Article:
Home / Arts & Life / What’s on TV Monday: ‘Dalya’s Other Country’ and ‘Making a Scene With James Franco’

What’s on TV Monday: ‘Dalya’s Other Country’ and ‘Making a Scene With James Franco’


Dalya Zeno at a protest in “Dalya’s Other Country.”

Dustin Pearlman

A Syrian-American teenager adjusts to life in a new world in “Dalya’s Other Country,” and James Franco parodies memorable pop culture moments in “Making a Scene.”

What’s on TV

DALYA’S OTHER COUNTRY 10 p.m. on PBS (check local listings). “POV” begins its 30th season with this story of Dalya Zeno, who in 2012, at the age of 13, moved with her mother from Syria to Los Angeles, where two of her brothers already lived, and became an American citizen. Here, the filmmaker Julia Meltzer follows Dalya across four years, as she struggles to stay true to her Muslim values while attending an all-girls Catholic high school and mourning the upheaval in her home country, where her father stayed behind. The film is shown alongside “4.1 MILES,” Daphne Matziaraki’s short for The New York Times’s Op-Doc series about a Greek Coast Guard captain caught in the middle of the biggest refugee crisis since World War II.

THE BACHELORETTE 8 p.m. on ABC. An emotion-filled rose ceremony in South Carolina leads Rachel and the remaining bachelors across the Atlantic to Oslo.

PREACHER 9 p.m. on AMC. The show moves into its regular time slot as Jesse, Tulip and Cassidy milk Fiore for information about their Saint of Killers stalker. “TALKING PREACHER” follows at 10.

What’s Streaming


Frédéric Diefenthal in “Elite Squad.”

Walter Presents

ELITE SQUAD on Walter Presents. In this French police procedural, best friends have turned into rival cops: Yach (Frédéric Diefenthal) is 40-something, divorced, and running on instinct and aggression, and Constantine (Yann Sundberg), destroyed by the death of his wife, is determined to play by the rules. They join forces to bring down a Parisian crime syndicate and settle the score after a fateful night from which their squad’s formidable chief, Léa (Catherine Marchal), also bears scars.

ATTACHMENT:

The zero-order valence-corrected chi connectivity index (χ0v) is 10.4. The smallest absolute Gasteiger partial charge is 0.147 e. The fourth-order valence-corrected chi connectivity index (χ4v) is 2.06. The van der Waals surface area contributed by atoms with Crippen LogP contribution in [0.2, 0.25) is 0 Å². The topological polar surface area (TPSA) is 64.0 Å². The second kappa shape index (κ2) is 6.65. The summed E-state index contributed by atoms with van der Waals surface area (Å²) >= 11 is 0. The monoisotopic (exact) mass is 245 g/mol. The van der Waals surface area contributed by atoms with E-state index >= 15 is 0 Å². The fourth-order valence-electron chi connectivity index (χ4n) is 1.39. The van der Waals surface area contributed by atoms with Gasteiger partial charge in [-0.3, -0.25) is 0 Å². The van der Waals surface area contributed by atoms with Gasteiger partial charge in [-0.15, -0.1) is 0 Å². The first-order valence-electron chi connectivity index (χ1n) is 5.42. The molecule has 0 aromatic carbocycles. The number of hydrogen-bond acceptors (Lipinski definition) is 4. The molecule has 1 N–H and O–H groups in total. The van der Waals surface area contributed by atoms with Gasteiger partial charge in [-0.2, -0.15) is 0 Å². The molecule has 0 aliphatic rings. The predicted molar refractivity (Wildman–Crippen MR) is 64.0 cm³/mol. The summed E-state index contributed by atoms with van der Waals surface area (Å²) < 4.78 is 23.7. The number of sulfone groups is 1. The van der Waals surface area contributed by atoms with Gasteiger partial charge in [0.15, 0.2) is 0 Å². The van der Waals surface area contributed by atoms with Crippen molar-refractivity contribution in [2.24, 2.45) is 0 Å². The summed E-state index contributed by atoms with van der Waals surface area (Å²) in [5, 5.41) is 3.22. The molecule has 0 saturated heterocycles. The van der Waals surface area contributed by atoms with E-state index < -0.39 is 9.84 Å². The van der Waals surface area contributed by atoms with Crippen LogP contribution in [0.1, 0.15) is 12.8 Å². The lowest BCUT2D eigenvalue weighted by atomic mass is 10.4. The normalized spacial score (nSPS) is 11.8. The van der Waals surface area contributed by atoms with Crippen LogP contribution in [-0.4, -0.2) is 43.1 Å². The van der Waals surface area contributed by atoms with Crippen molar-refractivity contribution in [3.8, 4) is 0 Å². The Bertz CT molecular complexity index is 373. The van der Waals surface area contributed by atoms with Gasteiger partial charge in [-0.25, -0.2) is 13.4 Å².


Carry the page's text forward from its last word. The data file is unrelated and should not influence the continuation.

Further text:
MAKING A SCENE WITH JAMES FRANCO on Blackpills. Mr. Franco satirizes some of pop culture’s most memorable TV shows, movies and music videos in 10-minute shorts. The lineup includes “Beyoncé Express,” a mash-up of Beyoncé’s “Lemonade” and David Gordon Green’s “Pineapple Express,” and “Anaconda Scissorhands,” a fusion of Nicki Minaj’s “Anaconda” and Tim Burton’s “Edward Scissorhands.”


From left, Arthur Dujardin, Marie Drion, Juliette Binoche and Iris Grillet in “Paris.”

David Koskas/IFC Films

PARIS (2009) on Mubi. Élise (Juliette Binoche), a divorced social worker, moves with her three children into the apartment of her younger brother, Pierre (Romain Duris), a Moulin Rouge dancer, to care for him as he awaits a heart transplant — and in the process opens his eyes to the city’s possibilities. A subplot follows the romantic misadventures of a history professor (Fabrice Luchini) who becomes so besotted with a beautiful student (Mélanie Laurent) that he sends her anonymous text messages, some in cyberspeak (“I’m 2 hot 4 U”) and others quoting the love poetry of Baudelaire. “Both a Parisian answer to Woody Allen’s ‘Manhattan’ and a multicharacter mosaic in the mode of Robert Altman’s ‘Short Cuts,’ Cédric Klapisch’s sumptuous Gallic comedy “sprawls invitingly across the screen like a glowing Impressionist painting,” Stephen Holden wrote in The New York Times.

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